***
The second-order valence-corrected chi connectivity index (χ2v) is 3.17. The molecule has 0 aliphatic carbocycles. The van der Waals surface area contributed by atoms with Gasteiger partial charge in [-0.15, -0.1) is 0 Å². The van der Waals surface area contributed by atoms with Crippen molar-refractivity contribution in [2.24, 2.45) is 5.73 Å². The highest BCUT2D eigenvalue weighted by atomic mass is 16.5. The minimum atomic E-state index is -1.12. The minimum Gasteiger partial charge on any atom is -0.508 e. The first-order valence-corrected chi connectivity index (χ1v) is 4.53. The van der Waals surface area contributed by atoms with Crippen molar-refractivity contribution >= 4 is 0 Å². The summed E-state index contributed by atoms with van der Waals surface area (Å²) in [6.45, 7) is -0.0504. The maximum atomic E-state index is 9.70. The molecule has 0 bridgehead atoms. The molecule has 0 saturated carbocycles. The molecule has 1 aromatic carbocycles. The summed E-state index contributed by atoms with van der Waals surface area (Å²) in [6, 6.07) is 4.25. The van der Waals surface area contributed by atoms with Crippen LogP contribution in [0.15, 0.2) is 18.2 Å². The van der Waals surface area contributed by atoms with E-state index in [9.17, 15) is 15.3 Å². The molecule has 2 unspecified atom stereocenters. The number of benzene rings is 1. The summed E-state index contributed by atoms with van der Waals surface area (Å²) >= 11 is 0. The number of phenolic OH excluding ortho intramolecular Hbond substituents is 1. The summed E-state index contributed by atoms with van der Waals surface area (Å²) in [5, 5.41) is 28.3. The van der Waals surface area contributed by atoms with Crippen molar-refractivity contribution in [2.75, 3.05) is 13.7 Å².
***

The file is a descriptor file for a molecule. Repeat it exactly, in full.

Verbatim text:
The second-order valence-corrected chi connectivity index (χ2v) is 3.17. The molecule has 0 aliphatic carbocycles. The van der Waals surface area contributed by atoms with Gasteiger partial charge in [-0.15, -0.1) is 0 Å². The van der Waals surface area contributed by atoms with Crippen molar-refractivity contribution in [2.24, 2.45) is 5.73 Å². The highest BCUT2D eigenvalue weighted by atomic mass is 16.5. The minimum atomic E-state index is -1.12. The minimum Gasteiger partial charge on any atom is -0.508 e. The first-order valence-corrected chi connectivity index (χ1v) is 4.53. The van der Waals surface area contributed by atoms with Crippen molar-refractivity contribution >= 4 is 0 Å². The summed E-state index contributed by atoms with van der Waals surface area (Å²) in [6.45, 7) is -0.0504. The maximum atomic E-state index is 9.70. The molecule has 0 bridgehead atoms. The molecule has 0 saturated carbocycles. The molecule has 1 aromatic carbocycles. The summed E-state index contributed by atoms with van der Waals surface area (Å²) in [6, 6.07) is 4.25. The van der Waals surface area contributed by atoms with Crippen LogP contribution in [0.15, 0.2) is 18.2 Å². The van der Waals surface area contributed by atoms with E-state index in [9.17, 15) is 15.3 Å². The molecule has 2 unspecified atom stereocenters. The number of benzene rings is 1. The summed E-state index contributed by atoms with van der Waals surface area (Å²) >= 11 is 0. The number of phenolic OH excluding ortho intramolecular Hbond substituents is 1. The summed E-state index contributed by atoms with van der Waals surface area (Å²) in [5, 5.41) is 28.3. The van der Waals surface area contributed by atoms with Crippen molar-refractivity contribution in [2.75, 3.05) is 13.7 Å².